Rating: 4.5 stars
Buy Link:
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Length: Novel

 

“Everyone has a boss,” […]. “I just learned who mine is, and I regret it, because there’s no going back. It won’t let you go back. Don’t give it a reason to write you another storyline, just finish this one up and be done with it.”

Telling stories has always been part of Misha’s life and he’s pretty good at it. His current show, a sci-fi mystery series, Travelers, is headed into its third season and his short film about a mouse has been nominated for an Oscar. When Misha is suddenly called into his boss’ office for a meeting, he’s pretty sure it’s just going to be a few notes on the new season, maybe some congratulations for the nomination. What he doesn’t expect is for Jack to tell him to kill off his characters.

Agents Lexa and Naomi, the stars of Travelers, have been in a will-they-won’t-they relationship for two seasons, and Misha was planning for season three to cement their romance. Now, Jack’s telling him has to either make one of them straight, or kill them off. Misha, of course, refuses, leaving the office in a fury. He can’t help but feel betrayed that Jack doesn’t believe in him, that he is letting some think-tank change his story because some poll says the numbers do better without Lexa and Naomi being allowed to be in love, and it pisses Misha off.

While venting to his best friend, Tara, at a cafe, Misha is accosted by a fan who looks just like a character from one of his movies: The Smoker. He is a monstrous, supernatural killer who promises to be seeing Misha in five days … when he comes to kill him. Misha has no idea what the fuck is going on, but he’s soon moving from anger to terror because The Smoker isn’t alone. While flying back home for a high school reunion, Misha sees Mrs. Why, a seven-foot tall alien whose touch destroys the minds and souls of those around her. Mrs. Why is a character on Travelers who shouldn’t … can’t … be real, but whose touch is killing the passengers around her as she struggles to get to Misha. And let’s not forget the Black Lamb, an eldritch creature from one of his early films, who stares at him with blank, wide eyes on a jogging path.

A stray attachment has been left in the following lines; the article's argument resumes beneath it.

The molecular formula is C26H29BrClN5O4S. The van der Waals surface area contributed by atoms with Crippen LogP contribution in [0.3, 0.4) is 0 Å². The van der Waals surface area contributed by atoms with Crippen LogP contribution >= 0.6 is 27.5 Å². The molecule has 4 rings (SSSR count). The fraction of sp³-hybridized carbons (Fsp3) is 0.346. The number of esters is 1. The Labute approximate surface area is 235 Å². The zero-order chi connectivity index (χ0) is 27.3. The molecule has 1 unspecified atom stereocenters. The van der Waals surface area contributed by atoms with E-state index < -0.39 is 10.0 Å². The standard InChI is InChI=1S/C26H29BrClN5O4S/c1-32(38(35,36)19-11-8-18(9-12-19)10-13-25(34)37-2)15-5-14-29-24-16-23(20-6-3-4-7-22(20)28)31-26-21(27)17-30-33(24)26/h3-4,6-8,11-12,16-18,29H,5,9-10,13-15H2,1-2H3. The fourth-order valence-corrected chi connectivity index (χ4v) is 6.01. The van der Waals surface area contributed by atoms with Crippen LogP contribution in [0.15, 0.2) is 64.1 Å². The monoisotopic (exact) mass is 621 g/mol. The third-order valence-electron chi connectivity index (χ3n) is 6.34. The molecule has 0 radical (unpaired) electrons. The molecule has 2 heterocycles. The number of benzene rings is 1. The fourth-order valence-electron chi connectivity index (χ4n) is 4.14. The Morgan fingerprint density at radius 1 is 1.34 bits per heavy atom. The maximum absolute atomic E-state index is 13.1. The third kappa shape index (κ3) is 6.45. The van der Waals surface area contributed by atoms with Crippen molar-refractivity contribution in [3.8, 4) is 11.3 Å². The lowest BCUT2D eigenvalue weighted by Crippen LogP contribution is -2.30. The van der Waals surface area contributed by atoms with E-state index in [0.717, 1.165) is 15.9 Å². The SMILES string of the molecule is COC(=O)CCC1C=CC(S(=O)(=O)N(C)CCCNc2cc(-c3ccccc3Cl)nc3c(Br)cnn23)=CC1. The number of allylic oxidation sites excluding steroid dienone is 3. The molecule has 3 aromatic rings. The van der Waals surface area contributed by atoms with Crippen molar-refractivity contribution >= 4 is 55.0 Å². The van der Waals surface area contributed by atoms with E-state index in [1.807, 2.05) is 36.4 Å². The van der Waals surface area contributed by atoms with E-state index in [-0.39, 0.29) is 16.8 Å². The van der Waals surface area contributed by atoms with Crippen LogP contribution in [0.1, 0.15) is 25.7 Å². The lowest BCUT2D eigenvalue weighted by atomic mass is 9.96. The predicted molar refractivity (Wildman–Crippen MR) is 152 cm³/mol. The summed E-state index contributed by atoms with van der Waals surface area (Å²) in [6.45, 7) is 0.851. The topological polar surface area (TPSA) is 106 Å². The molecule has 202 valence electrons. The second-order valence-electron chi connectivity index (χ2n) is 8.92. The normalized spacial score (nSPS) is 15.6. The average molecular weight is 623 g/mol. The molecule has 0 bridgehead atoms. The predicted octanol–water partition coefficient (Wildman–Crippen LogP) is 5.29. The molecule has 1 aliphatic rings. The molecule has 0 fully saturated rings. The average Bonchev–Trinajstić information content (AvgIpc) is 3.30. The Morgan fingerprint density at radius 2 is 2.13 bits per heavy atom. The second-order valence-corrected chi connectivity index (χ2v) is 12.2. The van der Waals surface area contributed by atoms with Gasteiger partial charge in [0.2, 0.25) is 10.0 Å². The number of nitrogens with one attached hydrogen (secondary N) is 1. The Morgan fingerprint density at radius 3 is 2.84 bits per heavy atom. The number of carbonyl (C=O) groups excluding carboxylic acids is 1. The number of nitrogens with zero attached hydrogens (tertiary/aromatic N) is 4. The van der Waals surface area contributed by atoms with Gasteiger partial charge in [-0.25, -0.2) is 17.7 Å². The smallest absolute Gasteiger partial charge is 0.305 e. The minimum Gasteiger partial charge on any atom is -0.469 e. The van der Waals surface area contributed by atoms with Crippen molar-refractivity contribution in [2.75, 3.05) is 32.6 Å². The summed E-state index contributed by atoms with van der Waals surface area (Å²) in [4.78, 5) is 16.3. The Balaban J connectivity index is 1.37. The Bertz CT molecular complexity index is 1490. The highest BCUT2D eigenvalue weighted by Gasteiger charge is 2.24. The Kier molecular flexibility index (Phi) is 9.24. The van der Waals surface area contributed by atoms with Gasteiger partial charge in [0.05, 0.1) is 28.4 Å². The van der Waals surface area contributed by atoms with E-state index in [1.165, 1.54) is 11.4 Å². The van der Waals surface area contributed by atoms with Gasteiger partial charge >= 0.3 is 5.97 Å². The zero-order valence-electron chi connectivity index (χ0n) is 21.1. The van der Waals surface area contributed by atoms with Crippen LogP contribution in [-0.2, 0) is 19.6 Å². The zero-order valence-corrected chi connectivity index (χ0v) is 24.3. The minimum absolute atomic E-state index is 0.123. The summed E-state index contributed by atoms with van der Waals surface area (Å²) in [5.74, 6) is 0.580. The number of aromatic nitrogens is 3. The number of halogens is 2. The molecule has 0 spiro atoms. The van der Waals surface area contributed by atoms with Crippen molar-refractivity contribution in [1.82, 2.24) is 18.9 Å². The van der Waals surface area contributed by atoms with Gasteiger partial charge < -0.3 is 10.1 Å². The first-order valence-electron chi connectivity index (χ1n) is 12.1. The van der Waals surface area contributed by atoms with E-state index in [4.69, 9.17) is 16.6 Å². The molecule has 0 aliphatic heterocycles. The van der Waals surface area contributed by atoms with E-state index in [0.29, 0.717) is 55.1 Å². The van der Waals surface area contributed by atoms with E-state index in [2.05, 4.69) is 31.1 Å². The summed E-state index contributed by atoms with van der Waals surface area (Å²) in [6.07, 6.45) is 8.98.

Is this a stunt by the studio to make him kill his characters? Is this just some prank by fans having a good time? Because the third option — that this is real — is too ridiculous and too frightening to be believed.

This book is a murder mystery wrapped in a horror novel, with some very visceral, gory moments and some wonderfully tragic ones. Misha has always looked at the world with a writer’s eye, seeing people — such as his boss, Jack, or Tara, or even his boyfriend Zeke — through the roles they fill: the sassy friend, the devoted boyfriend, the blustering but good natured boss. And yet, they’re still people. Jack and Tara and Zeke are all integral parts of Misha’s life, and when someone threatens them, he’s there to … well, to do his best. Even if it isn’t good enough.

There’s a scene where Jack’s life is being threatened and Misha, knowing he’s not a physically inclined individual, tries to bolster himself up by thinking “how would an action star handle this?” He tries to put himself in the mindset of a character who can do the things he wants to do, needs to do, to give him the courage to move. And yet, when it comes to being open with who he is when he’s not pretending to be a character, Misha tends to simply want to be invisible. It’s easier to people watch when you’re not a part of the crowd, but apart from it.

That invisibility, Misha’s desire to stay safe, leads to him heading to his high school reunion without Zeke, because Misha isn’t out, doesn’t feel safe telling everyone that he has a boyfriend. He knows this hurts Zeke, even as he apologizes for it. And Zeke, for his part, is understanding. Zeke is here for the long haul, expecting if not to be brought for the twenty-year anniversary, then maybe to come along for the fifty. Because he loves Misha. Misha leans on that love, sees Zeke as his rock, as one of the good things in his life. Their romance, while not the focus of the story, is made of warm and lovely moments sprinkled through the book, much as Misha’s relationship with Tara, an outspoken black, asexual woman who is more sarcasm and cutting wit than ‘sassy.’ She both supports and mocks Misha, loves him enough to yell at him when he needs it, and trusts him enough to run to him for help when she needs it.

I settled down to read this book after dinner. As it grew later, I thought .. one more page. I mean, I have to get to the end of the chapter. Then it was “one more chapter” and, before I knew it it, was two in the morning and I’d finished the book. The author has a gift in making this book just so approachable and readable and smooth. The pace was constant, with no lulls or slow moments, and the tension was on point, with a quiet and character-driven focus that kept me wanting to know what was going to happen next. Really, this was just so much fun to read.

Joyfully Jay